What I really want to do is remind everybody how dangerous those tiny rare-earth magnets are, how irresistible to see what they taste or smell like, how potentially lethal when swallowed. Not just to small children; a teenager reports having swallowed some when she put them in her mouth rather than on the bathroom floor and then “somebody said something funny and I laughed.” Surgery followed.
But you already know that, so instead I will share with you a bouquet of Foreign Objects In the Orifices of Small Children.
Tammy was Two and a Half when she invaded her mother’s jewelry box. It was Tammy who taught me the lesson: If you remove a pearl in the right ear, Look again! There’s another pearl behind it. And don’t forget to check the other ear. And the nostrils. And as you pull them out, don’t just put them on the drape: Give them to Tammy’s mother, so Tammy doesn’t just reach out and—oh dear.
One of the less common things I found in an ear was a little slip of paper the size and shape of a fortune in a fortune cookie. As I extracted it, Howie’s mother and I waited with baited breath to see what Howie’s fortune would be. It said, “Inspected by #8732.” “Ah. I always wondered,” said Howie’s mother.
And then there was Filiberto, who had just turned Two. It was a rare rainy day in San Diego, and the office was jammed with children, their siblings, their parents, an entire daycare with Fifth Disease—the noise and excitement were at their higher levels.
Without appointment, in comes Filiberto, clutching his nose, looking scared, mad, and guilty. I was pretty good friends with Filiberto and his Mom, we’d been through a lot together. “Ice plant,” she said, shaking her head. “Way up there.” So I looked, with unexpected cooperation from Filiberto. It was. Way up there. The tough stem of a groundcover succulent plant.
Now when a child has an object that far up hid nose, one worries that he will sniff a big sniff, suck it back in his throat right into the airway, where if it doesn’t block his breathing completely but instead gets inhaled into his lung, he’ll need anesthesia and an expert with a scope to get it out. If you’re lucky. So you don’t want to fool around poking up there with the Nose Curette. Especially if the office has run out of nose-numbing drops.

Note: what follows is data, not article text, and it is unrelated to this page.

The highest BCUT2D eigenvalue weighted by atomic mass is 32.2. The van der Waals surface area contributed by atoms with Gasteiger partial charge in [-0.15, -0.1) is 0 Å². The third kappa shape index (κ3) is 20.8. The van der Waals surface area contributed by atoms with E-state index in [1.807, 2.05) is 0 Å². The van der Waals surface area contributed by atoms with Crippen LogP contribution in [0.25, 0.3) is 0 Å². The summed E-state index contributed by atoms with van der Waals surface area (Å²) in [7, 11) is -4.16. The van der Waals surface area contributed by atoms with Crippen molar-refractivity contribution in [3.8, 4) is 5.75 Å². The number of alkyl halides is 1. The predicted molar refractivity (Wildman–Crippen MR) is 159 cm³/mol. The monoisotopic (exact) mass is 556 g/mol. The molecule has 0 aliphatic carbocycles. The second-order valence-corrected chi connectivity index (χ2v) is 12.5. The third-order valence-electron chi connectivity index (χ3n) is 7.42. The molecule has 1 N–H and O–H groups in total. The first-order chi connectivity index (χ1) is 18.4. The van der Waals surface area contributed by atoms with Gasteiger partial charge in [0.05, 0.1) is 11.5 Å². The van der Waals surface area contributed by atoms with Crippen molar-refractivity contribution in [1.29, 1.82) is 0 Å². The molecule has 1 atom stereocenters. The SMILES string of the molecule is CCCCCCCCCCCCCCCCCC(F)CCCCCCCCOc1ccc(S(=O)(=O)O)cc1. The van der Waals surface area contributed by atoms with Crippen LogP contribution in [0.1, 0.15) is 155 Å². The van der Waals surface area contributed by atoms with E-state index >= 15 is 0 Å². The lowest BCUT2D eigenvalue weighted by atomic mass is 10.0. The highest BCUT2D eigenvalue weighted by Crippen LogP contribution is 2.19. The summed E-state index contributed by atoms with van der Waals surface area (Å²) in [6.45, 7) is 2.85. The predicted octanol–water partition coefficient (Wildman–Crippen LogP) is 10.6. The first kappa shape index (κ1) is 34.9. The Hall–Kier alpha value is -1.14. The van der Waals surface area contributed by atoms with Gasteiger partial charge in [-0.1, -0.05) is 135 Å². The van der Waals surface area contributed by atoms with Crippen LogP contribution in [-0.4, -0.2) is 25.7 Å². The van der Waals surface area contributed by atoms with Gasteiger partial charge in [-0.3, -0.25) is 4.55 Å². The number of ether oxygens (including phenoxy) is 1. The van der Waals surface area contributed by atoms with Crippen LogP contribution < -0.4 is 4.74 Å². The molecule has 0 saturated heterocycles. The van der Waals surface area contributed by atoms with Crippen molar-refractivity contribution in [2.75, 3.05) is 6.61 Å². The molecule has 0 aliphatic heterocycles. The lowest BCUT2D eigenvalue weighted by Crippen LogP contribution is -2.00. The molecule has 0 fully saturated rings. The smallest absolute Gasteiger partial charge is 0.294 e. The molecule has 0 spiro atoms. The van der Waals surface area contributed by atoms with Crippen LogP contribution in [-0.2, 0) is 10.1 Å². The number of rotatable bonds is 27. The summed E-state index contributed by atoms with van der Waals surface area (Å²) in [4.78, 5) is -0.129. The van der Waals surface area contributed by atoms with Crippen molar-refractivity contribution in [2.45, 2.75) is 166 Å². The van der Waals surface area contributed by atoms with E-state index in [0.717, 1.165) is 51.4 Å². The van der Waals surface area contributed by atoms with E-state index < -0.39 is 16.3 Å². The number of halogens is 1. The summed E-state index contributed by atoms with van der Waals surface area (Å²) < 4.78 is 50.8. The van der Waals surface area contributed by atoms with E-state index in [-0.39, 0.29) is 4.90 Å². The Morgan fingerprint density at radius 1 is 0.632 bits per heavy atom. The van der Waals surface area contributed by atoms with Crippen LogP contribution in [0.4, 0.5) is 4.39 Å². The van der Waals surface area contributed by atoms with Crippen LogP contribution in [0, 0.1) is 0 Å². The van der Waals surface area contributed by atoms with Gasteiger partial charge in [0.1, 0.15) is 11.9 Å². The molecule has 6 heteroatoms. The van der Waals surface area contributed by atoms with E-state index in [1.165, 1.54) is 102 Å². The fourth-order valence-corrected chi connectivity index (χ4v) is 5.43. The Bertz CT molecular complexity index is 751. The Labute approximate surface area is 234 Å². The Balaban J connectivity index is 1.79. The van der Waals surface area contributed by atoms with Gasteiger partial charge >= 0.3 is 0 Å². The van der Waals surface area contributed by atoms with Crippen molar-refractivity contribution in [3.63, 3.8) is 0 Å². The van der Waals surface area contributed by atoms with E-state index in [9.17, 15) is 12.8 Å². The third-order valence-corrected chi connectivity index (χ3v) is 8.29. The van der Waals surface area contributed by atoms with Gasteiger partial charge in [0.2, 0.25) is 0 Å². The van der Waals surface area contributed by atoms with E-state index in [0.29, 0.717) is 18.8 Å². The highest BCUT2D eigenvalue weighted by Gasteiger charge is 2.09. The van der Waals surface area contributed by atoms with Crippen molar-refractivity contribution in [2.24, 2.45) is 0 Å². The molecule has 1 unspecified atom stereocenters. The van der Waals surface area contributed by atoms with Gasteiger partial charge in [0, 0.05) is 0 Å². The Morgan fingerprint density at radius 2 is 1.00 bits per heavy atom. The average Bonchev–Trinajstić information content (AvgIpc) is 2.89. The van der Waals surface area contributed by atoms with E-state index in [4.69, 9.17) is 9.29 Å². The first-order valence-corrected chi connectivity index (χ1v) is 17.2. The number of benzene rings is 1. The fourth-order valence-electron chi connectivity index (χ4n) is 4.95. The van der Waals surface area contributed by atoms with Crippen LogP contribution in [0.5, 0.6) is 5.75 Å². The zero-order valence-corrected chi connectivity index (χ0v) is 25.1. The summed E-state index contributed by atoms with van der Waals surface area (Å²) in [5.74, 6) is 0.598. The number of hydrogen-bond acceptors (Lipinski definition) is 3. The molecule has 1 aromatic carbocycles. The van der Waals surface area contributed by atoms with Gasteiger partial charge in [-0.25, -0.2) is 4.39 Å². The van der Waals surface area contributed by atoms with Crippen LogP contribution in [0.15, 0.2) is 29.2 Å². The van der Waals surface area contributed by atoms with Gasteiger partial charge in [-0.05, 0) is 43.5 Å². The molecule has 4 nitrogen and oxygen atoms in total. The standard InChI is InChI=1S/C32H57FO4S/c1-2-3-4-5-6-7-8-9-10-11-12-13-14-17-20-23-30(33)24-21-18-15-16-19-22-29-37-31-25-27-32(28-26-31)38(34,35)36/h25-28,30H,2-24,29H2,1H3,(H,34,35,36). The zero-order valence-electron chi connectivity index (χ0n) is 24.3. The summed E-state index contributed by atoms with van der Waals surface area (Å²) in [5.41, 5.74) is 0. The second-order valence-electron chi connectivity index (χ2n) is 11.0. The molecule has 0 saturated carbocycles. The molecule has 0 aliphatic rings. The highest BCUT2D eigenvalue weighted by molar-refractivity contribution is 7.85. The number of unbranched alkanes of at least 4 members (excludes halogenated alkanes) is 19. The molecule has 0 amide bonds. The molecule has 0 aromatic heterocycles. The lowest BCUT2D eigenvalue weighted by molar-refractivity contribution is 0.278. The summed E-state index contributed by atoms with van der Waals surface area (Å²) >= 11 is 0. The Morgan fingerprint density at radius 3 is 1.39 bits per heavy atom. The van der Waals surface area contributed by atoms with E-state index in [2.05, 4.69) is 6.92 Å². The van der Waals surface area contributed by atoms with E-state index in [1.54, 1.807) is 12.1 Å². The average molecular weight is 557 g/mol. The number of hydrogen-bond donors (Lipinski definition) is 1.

Of course, I could send him to the emergency room but it’s the height of flu season. I could call the pediatric Ear Nose Throat doctor, but I happen to know that at the moment she is operating on another of our patients, who managed to perform a self-tonsillectomy by running and tripping with a spoon of Dimetapp in her mouth.
Time is of the essence, not just because of the potential sniffing of the ice plant, but because I am running forty-five minutes late and people are getting restive. I am also monitoring my medical student, a lovely guy whose first and second languages are not English but who smiles a lot and earnestly writes down in a foreign alphabet every word I say and every move I make. And then there is my terrific Medical Assistant, Keri, whose due date is a mere week away but the baby has dropped and she is two centimeters dilated, and we are both a little nervous.
So I look at Fil’s mom and said, “We’re going to try something a little different.” And explain. She looks dubious but trusting.
Keri persuades Fil to lie down on the exam table. His mother bends over him and flirts a little and asks him to open his mouth big and wide. He does. She takes a giant breath in, and then puts her open mouth on his, and while I press my finger against the unoccupied nostril she blows. Hard. There is nowhere for that breath to go except the nostril with the ice plant in it.
I look inside. “It moved! It’s coming down!”
We do it again, this time with Keri as our cheering section. “Push! Push!” she yells.
More success, but it is still unreachable.
Third time: A huge effort! And out pops the Ice Plant from his left nostril, ust as Mom lets go of Fil and just as he sits up and as he does so takes a big breath and—goes silent, puts his hand to his neck, and turns blue.
He’s aspirated the same blankety-blank ice plant!
I grab him off the table and give him a Toddler Heimlich. The ice plant flies out of his mouth and he starts to yell. Keri collapses palely on the floor with her head between her knees, not easy in her condition. Mother of Filiberto looks at me suspiciously. “Was all that supposed to happen?” she says.
And the medical student is still taking notes.
Sometimes I wonder whether he has used this technique in his own practice, probably thousands of miles away.